Right away, Tara becomes another character to ignore Carl's dying warning about turning people away, and I don't think that will play out well for her, Dwight, or anyone. With Daryl taking a swing at Rick not long ago, she seems lucky to get off with a stern verbal warning from him after pushing Dwight away and back to the Saviors.
Daryl understands that Dwight is the ever shifting fulcrum in this heavily weighted, constantly changing conflict; Dwight must always be positioned in their favor because he could destroy them if he doubles back with the Saviors. Daryl has struck a balance between maintaining a total devotion to the idea that nothing will stop them from getting their people to safety and yet remaining adaptive enough to make necessary compromises.
Now that Daryl has come back around from his bout of anger and shaky judgement, perhaps Tara should just have faith in him on the Dwight issue.
Gabriel Stokes (Seth Gilliam) Photo by Gene Page/AMC
Father Gabriel has more explicit conflicts concerning faith in this episode. He has an inner conflict with himself and his religious convictions, and he has a conflicted relationship with Dr. Carson. These two characters are utterly different, almost stereotypical in their roles. Even the symbolism employed in their scenes is quite on the nose. Gabriel represents faith and Dr. Carson represents science. One represents belief and one represents reason. How are these two able to come together, and why does their plan shatter?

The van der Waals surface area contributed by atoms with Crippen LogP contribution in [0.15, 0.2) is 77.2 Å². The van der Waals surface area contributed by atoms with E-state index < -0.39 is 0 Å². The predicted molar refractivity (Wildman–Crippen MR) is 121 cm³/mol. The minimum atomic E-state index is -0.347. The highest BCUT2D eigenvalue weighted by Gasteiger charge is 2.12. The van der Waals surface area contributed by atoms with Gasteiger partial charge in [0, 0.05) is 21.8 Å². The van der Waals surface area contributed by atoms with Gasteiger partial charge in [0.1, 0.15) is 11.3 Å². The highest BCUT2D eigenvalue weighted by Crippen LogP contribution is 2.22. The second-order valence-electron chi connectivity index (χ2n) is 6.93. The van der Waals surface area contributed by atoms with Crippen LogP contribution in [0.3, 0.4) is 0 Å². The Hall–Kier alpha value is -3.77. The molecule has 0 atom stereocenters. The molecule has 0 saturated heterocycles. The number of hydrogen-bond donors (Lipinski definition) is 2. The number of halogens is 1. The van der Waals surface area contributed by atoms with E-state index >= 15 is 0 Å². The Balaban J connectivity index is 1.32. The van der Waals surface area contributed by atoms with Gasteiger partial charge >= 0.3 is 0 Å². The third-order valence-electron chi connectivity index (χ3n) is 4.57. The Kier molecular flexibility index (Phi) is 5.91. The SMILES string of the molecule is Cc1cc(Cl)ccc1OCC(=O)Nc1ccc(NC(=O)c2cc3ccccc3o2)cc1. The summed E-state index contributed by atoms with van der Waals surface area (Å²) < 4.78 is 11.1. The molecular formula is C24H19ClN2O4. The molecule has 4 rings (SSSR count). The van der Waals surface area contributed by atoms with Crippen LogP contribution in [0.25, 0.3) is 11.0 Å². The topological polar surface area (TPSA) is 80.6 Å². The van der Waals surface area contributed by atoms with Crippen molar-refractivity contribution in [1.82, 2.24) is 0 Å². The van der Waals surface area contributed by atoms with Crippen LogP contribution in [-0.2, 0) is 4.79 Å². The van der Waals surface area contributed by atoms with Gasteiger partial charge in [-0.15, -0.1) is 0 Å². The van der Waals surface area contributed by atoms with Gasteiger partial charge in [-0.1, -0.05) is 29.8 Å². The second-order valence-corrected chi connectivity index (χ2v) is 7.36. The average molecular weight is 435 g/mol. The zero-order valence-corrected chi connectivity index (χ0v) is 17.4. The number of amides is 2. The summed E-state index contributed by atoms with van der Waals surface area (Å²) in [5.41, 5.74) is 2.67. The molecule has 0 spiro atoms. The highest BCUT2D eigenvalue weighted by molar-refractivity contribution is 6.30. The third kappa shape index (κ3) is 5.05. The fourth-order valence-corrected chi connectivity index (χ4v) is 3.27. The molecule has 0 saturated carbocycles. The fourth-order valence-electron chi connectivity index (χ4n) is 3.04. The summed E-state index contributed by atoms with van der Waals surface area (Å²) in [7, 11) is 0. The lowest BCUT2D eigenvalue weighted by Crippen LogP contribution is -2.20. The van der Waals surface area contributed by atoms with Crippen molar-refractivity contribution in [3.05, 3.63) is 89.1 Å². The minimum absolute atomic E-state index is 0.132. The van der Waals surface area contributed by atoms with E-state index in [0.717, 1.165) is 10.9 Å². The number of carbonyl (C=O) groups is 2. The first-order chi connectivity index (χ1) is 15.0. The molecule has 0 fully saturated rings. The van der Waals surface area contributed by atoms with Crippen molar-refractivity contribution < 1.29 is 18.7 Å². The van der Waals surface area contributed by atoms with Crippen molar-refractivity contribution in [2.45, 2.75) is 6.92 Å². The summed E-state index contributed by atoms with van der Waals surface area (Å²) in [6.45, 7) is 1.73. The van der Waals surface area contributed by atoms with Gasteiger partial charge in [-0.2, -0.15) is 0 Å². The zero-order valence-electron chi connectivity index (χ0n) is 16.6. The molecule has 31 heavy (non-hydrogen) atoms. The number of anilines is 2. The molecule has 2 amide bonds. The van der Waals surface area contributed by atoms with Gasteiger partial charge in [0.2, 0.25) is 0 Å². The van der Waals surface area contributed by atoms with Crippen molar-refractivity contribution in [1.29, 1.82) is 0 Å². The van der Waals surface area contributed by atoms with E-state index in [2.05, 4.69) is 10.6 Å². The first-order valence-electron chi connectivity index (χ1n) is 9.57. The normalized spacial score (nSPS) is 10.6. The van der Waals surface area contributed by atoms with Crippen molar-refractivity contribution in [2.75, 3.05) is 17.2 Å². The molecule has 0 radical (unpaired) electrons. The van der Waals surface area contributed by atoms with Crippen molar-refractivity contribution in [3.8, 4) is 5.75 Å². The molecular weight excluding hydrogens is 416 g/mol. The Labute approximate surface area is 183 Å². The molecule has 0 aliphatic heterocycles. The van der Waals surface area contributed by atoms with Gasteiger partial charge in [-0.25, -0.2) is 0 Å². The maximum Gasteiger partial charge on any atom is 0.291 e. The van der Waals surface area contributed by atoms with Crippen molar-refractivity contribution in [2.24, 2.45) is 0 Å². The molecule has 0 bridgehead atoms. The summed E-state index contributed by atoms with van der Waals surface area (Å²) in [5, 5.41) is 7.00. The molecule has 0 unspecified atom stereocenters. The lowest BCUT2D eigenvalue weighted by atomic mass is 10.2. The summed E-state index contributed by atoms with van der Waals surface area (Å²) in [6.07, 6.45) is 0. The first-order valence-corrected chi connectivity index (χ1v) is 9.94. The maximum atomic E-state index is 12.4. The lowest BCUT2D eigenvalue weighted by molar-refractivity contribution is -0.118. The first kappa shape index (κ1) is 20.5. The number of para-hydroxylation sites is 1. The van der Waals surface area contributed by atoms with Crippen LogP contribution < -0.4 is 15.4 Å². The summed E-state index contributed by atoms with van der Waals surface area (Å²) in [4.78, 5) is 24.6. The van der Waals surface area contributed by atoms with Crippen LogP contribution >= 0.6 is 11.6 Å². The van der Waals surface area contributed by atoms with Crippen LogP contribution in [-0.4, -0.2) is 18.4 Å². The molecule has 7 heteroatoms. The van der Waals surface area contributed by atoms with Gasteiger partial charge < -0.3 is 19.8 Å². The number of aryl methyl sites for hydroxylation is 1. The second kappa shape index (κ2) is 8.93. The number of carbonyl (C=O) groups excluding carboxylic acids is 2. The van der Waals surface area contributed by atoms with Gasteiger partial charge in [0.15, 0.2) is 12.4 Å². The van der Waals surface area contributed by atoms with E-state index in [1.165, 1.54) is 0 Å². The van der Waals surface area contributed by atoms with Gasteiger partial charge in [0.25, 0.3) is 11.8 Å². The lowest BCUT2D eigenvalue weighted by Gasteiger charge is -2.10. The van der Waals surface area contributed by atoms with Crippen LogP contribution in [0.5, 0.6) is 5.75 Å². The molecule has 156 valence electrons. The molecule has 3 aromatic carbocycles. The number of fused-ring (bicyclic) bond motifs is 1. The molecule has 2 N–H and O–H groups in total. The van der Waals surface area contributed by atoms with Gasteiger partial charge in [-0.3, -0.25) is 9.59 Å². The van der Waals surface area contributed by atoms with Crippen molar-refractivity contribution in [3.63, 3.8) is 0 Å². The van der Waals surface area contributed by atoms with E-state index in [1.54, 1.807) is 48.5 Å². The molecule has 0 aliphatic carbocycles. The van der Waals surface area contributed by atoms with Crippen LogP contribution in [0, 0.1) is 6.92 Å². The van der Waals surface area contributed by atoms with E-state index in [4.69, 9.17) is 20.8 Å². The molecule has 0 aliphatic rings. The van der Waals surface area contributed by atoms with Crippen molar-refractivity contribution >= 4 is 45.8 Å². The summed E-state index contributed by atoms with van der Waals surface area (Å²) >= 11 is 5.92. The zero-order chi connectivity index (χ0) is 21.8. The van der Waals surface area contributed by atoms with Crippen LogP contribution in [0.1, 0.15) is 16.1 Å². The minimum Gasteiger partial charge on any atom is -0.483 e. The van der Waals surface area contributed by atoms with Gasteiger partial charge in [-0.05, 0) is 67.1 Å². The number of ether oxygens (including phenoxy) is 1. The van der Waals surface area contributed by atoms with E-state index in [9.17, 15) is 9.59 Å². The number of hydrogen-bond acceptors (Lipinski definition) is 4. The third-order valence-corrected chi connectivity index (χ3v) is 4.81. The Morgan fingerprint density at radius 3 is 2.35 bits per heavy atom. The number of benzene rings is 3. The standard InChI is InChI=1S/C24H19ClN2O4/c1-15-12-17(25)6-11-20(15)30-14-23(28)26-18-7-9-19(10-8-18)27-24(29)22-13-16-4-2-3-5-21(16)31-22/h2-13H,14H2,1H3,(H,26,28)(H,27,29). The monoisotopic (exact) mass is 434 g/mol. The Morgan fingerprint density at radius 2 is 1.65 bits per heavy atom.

They are constantly opposed, yet oddly in the most supportive of ways, and they seem to move forward on their mission like tandem wheels, one running entirely on faith and the other entirely on reason. One can't seem to get anywhere without the other because having a perspective skewed too far in either direction creates imbalance and blind spots. In fact, they spend the whole episode looking for a set of wheels, so to speak, and we literally see them in a car trying to navigate together while mentioning having god "take the wheel."
This suggestion by Carson would come off as some kind of comedic relief if Gabriel had not followed it up with his bizarre and characteristically creepy comment about letting god into the car. He is almost totally blinded at this point due to his fever. He can only hear a lone walker outside the car and imagines that it must be god in Carson's scenario. He makes a comment about letting him in the car so as not to leave a trail of his footprints along the road.
When Gabriel finally gets a good enough look at what's really outside, I think the audience is just as disturbed as he is. That's not God; that's a walker. God is not there. He is not leaving any footprints. As he drags himself along the road, not even the walker has feet with which to leave evidence of itself. Has god abandoned them altogether?